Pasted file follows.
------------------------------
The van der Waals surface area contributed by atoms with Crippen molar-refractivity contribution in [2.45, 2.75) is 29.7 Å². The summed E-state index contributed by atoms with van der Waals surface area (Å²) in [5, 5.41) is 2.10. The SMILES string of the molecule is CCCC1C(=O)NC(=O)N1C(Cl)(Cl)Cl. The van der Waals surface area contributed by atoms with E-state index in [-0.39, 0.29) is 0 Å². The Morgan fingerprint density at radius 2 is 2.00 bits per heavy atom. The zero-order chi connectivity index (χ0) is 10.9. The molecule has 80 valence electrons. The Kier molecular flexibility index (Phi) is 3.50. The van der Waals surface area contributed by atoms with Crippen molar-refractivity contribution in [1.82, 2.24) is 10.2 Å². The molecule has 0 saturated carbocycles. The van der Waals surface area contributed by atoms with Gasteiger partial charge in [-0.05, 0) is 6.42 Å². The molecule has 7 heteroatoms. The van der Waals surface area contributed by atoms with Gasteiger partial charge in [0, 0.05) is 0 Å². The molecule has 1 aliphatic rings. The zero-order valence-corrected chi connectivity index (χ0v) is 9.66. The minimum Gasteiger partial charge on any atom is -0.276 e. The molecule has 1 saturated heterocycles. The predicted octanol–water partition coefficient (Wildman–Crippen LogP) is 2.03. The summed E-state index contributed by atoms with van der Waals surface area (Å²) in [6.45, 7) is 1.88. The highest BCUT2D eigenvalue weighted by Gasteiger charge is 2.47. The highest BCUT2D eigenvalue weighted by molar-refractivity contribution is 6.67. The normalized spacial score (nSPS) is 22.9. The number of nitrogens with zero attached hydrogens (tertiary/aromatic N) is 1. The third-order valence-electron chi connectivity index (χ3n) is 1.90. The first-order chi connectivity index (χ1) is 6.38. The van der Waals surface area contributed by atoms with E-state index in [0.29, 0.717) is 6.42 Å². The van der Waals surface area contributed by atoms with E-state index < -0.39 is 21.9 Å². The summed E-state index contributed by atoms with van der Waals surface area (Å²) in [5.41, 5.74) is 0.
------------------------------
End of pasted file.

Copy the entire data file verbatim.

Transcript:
The van der Waals surface area contributed by atoms with Crippen molar-refractivity contribution in [2.45, 2.75) is 29.7 Å². The summed E-state index contributed by atoms with van der Waals surface area (Å²) in [5, 5.41) is 2.10. The SMILES string of the molecule is CCCC1C(=O)NC(=O)N1C(Cl)(Cl)Cl. The van der Waals surface area contributed by atoms with E-state index in [-0.39, 0.29) is 0 Å². The Morgan fingerprint density at radius 2 is 2.00 bits per heavy atom. The zero-order chi connectivity index (χ0) is 10.9. The molecule has 80 valence electrons. The Kier molecular flexibility index (Phi) is 3.50. The van der Waals surface area contributed by atoms with Crippen molar-refractivity contribution in [1.82, 2.24) is 10.2 Å². The molecule has 0 saturated carbocycles. The van der Waals surface area contributed by atoms with Gasteiger partial charge in [-0.05, 0) is 6.42 Å². The molecule has 7 heteroatoms. The van der Waals surface area contributed by atoms with Gasteiger partial charge in [0, 0.05) is 0 Å². The molecule has 1 aliphatic rings. The zero-order valence-corrected chi connectivity index (χ0v) is 9.66. The minimum Gasteiger partial charge on any atom is -0.276 e. The molecule has 1 saturated heterocycles. The predicted octanol–water partition coefficient (Wildman–Crippen LogP) is 2.03. The summed E-state index contributed by atoms with van der Waals surface area (Å²) in [6.45, 7) is 1.88. The highest BCUT2D eigenvalue weighted by Gasteiger charge is 2.47. The highest BCUT2D eigenvalue weighted by molar-refractivity contribution is 6.67. The normalized spacial score (nSPS) is 22.9. The number of nitrogens with zero attached hydrogens (tertiary/aromatic N) is 1. The third-order valence-electron chi connectivity index (χ3n) is 1.90. The first-order chi connectivity index (χ1) is 6.38. The van der Waals surface area contributed by atoms with E-state index in [0.29, 0.717) is 6.42 Å². The van der Waals surface area contributed by atoms with E-state index < -0.39 is 21.9 Å². The summed E-state index contributed by atoms with van der Waals surface area (Å²) in [5.41, 5.74) is 0.